While discussions of improving the situation usually focus on funding, addressing the problem is not just an issue of funding.  Rather, service providers on both sides of the divide, child welfare and substance abuse treatment, must change how they do business, and especially how they deal with each other.  As McMahon and Luthar (1998, p. 147) recently observed, "regardless of how difficult the clients might be and how easy it may be to blame them when things do not go well, provider-provider interaction is often the critical and rarely acknowledged factor in many of our service delivery failures."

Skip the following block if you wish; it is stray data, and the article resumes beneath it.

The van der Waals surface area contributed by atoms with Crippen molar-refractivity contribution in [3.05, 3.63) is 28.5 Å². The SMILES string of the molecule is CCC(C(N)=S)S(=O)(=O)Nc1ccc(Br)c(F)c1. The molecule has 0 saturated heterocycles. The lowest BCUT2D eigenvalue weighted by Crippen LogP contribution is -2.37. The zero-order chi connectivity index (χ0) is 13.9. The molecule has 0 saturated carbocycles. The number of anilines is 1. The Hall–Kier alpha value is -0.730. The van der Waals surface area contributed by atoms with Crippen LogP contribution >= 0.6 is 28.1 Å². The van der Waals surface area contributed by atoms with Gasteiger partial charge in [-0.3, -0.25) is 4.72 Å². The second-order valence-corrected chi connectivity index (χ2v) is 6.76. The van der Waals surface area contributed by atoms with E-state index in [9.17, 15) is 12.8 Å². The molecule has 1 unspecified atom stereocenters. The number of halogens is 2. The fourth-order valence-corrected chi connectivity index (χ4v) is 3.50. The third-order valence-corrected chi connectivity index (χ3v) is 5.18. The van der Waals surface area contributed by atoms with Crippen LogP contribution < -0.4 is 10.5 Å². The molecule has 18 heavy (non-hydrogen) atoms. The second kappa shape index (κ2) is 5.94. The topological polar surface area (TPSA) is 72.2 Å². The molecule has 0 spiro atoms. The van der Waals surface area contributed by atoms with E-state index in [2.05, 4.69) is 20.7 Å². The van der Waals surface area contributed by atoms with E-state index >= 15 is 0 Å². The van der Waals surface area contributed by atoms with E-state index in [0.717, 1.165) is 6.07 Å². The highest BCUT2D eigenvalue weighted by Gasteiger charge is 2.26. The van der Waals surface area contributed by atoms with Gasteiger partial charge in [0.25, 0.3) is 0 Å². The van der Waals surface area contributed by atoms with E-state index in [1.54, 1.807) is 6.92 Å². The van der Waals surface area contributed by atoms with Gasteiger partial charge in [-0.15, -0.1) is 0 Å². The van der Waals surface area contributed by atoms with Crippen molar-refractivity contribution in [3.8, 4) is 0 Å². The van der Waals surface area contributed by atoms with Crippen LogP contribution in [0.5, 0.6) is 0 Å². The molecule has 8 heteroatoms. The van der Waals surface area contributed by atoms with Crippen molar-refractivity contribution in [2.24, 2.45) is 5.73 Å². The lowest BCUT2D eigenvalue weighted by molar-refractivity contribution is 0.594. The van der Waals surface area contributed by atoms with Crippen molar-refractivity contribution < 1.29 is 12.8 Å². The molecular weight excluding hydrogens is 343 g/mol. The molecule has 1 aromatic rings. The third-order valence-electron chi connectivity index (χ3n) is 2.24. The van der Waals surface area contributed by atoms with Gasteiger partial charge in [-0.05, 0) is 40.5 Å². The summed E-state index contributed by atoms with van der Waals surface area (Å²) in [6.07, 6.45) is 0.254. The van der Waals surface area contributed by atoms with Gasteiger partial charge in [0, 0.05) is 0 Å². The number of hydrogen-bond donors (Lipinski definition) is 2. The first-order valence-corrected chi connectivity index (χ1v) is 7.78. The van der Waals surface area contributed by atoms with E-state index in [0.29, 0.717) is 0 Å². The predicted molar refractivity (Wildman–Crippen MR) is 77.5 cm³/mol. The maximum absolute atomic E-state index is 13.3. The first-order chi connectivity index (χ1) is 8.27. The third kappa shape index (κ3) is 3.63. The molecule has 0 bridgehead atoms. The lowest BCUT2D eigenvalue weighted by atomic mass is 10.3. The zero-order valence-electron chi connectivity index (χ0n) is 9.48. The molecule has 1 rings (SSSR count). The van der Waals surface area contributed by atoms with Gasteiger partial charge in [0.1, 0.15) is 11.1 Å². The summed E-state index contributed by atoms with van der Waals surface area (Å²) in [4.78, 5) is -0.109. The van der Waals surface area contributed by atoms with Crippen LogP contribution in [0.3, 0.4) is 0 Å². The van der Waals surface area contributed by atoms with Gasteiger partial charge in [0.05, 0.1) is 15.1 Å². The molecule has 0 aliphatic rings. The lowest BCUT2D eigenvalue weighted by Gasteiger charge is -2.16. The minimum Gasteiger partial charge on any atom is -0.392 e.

Below, five topics are described on which important actions must occur in order to improve outcomes for these vulnerable children and families.  Strengthening both fields' activities on these issues will improve the ability of front line staff to achieve, whenever possible within a reasonable time frame, safe and well-functioning families, and, when family preservation or reunification is not possible, other permanent living arrangements for children.  Whether or not the children can return home, there must be a continuing commitment to parents' recovery as well as to the well being of their children.  No agency can be complacent or claim that the burden of action is solely on another system or another level of government.  Progress is possible only if approaches are adapted at all points in the process to focus, in a collaborative manner, on achieving client outcomes.